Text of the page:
Note: Back pain can be a sign of a serious medical problem. Watch for these signs:
- Back pain that shoots down into your arms or legs.
- Back pain accompanied by fever.
- Back pain with numbness or tingling in any part of your body.
- Back pain with unexplained weakness or a loss of bladder or bowel control.
If you feel any of these, see a doctor immediately.
The back is one of the most common locations for chronic pain problems. Sedentary office jobs are often unkind to the back, and many exercise programs neglect the back, especially the lower back.
If you’re experiencing chronic back pain, you’ll want to have a doctor check for spinal or muscular conditions that could require medical treatment. If you don’t have such a problem, you’ll want to start with a program of stretching and exercise designed to build strength and flexibility in your back. Focus on these points:
Core strength is a critical element of back strength. If your core muscles are weak, your spine and the muscles in your back will have to pick up part of the load, especially if you’re carrying weight.
Ask a trainer or physical therapist to help you develop an exercise routine that builds both your back and all of the core muscles, not just the abdominals and obliques that we think of first when we hear about core muscles!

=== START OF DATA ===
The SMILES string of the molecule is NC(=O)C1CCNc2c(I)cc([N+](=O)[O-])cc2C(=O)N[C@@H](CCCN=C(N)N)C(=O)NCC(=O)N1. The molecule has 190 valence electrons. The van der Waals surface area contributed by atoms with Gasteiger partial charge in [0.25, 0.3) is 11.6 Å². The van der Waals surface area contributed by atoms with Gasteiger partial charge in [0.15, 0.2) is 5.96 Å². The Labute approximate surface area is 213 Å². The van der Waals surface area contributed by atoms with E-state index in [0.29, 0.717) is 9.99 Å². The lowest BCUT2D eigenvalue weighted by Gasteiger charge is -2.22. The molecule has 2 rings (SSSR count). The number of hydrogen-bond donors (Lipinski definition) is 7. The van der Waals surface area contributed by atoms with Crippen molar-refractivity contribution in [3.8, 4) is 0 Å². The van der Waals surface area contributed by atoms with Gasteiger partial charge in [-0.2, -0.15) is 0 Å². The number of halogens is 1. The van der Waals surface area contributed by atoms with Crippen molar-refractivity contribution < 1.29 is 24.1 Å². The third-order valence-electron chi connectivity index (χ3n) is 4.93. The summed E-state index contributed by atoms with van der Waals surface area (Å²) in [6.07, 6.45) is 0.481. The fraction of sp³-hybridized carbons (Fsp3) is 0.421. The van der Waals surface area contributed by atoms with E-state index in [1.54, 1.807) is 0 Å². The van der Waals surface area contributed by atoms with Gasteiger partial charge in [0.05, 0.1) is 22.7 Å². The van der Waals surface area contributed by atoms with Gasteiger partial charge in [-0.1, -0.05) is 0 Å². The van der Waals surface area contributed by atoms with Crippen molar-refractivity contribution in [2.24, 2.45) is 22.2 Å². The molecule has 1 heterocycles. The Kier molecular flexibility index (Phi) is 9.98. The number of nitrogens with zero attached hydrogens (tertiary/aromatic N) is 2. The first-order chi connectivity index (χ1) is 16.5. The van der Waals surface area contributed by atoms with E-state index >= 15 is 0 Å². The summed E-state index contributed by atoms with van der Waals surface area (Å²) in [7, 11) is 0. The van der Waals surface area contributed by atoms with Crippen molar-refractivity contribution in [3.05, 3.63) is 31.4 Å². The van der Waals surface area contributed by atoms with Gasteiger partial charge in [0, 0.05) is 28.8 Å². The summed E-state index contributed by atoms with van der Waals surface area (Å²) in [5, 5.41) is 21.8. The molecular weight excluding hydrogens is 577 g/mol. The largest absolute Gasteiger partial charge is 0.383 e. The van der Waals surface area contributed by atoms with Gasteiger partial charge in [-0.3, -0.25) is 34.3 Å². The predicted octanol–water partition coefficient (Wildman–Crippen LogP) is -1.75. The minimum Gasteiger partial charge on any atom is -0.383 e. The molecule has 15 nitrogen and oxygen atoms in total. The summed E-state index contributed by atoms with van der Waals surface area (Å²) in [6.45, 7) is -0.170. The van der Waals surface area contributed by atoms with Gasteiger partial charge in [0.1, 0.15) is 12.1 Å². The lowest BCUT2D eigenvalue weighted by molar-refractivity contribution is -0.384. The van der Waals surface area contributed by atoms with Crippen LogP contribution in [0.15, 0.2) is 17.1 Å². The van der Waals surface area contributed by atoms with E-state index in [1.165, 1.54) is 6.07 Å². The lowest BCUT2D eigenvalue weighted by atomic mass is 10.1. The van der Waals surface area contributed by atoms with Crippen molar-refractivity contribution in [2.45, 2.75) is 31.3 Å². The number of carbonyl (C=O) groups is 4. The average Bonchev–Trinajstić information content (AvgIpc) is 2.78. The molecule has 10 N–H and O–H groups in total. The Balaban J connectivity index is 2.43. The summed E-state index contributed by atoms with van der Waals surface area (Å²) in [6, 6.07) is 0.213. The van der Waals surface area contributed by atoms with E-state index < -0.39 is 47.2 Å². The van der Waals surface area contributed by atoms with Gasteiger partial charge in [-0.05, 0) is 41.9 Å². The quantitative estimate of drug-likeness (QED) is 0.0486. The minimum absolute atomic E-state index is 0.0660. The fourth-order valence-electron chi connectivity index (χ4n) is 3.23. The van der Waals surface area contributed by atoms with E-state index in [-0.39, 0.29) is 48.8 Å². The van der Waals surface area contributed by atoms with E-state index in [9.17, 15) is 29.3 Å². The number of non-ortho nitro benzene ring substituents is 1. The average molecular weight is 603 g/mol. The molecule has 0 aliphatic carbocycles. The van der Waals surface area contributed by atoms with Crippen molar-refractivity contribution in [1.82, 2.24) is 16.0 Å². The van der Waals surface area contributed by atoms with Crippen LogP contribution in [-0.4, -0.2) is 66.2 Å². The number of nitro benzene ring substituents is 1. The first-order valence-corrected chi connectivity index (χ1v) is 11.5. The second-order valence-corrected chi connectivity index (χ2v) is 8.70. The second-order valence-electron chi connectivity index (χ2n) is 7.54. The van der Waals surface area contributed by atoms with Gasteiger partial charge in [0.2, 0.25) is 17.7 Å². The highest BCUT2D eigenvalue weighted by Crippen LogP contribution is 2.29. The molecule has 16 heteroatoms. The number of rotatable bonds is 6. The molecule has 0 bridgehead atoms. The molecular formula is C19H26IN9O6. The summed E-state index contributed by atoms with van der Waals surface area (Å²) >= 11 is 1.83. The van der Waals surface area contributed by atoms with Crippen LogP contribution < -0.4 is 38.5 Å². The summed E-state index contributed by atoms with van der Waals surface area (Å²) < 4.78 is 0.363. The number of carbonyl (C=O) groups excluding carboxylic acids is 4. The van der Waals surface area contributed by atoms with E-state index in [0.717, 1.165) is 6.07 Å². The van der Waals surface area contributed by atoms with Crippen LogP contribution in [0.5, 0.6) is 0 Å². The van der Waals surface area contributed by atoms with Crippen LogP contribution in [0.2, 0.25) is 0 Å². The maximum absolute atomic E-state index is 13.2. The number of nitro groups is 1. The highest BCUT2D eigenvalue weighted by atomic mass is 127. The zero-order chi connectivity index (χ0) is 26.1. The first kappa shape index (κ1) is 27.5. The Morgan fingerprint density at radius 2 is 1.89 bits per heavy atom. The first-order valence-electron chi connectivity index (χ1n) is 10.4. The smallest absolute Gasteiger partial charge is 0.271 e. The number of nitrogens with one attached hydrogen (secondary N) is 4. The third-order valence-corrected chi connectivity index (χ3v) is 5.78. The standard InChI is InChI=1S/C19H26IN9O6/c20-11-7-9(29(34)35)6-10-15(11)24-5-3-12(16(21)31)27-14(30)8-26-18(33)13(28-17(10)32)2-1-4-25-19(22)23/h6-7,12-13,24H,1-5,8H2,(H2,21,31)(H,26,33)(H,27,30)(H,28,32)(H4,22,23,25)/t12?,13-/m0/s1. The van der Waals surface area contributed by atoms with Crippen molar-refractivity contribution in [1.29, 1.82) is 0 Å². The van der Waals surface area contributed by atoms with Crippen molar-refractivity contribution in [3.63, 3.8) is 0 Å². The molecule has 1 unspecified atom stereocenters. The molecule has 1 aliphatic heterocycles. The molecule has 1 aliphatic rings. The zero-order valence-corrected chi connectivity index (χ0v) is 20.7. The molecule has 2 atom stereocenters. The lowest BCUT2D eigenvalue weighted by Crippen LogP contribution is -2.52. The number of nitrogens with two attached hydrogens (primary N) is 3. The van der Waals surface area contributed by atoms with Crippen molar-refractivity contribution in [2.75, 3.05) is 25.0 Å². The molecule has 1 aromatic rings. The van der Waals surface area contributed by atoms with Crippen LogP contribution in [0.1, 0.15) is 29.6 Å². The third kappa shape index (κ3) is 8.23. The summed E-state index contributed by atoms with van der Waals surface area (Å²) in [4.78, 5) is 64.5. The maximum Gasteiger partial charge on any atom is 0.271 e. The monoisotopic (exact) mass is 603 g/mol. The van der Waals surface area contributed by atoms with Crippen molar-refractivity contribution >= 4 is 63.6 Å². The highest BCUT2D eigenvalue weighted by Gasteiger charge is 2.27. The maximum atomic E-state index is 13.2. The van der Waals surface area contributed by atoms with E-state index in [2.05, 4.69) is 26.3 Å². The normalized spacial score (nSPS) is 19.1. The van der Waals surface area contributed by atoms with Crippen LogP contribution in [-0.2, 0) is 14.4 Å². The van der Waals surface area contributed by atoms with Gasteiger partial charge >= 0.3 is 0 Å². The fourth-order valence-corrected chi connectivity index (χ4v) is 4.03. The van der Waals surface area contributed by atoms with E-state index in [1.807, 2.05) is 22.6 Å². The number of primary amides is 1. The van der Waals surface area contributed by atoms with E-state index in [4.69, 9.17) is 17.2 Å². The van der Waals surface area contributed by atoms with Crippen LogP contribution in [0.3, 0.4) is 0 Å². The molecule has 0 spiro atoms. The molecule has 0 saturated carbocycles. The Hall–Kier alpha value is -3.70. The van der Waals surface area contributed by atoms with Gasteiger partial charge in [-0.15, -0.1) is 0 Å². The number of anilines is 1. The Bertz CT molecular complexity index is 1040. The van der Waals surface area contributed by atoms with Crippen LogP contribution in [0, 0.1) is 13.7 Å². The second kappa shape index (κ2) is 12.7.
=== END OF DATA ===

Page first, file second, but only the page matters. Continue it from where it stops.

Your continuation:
Stretching on a regular basis will build flexibility and mobility and reduce the probability of back injuries. A regular stretching program is a must for any pre-hiking training program, but it’s vitally important if you’re experiencing back pain. Yoga works wonders for the back and most organized stretching systems will include back-focused exercises.
Sleeping habits have a significant impact on your back. A firm, high-quality mattress is a solid investment if you’re experiencing back issues.
Posture is also intimately connected to back problems. Your core exercises and stretching will help your posture, but you can do your back a favor by making a conscious effort to stand and sit erect, with your spine straight and your shoulders back, making yourself as tall as possible. Slumping, slouching, or hunching forward on a regular basis will aggravate back problems.
You can reduce the probability of back problems on the trail by paying close attention to three important pieces of gear:
A well-fitted backpack is your back’s best friend on the trail. You may wish to shop at a brick-and-mortar shop, rather than online, so you can try on different packs and see what fits you best. Try on different packs with weight. Make sure back padding conforms to the shape of your back and the hip strap transfers weight to your hips comfortably and efficiently. Get familiar with your pack’s adjustments and learn to tweak them to shift the weight of your pack.
A high-quality sleeping pad is a worthwhile investment, and not only for your back. Choose your tent site carefully and make sure there are no obstacles that could cause back discomfort. You’ll get better sleep and your back will thank you.
Trekking poles are not just about balance. They can transfer weight away from your back and legs and give your spine and back muscles an important boost while hiking.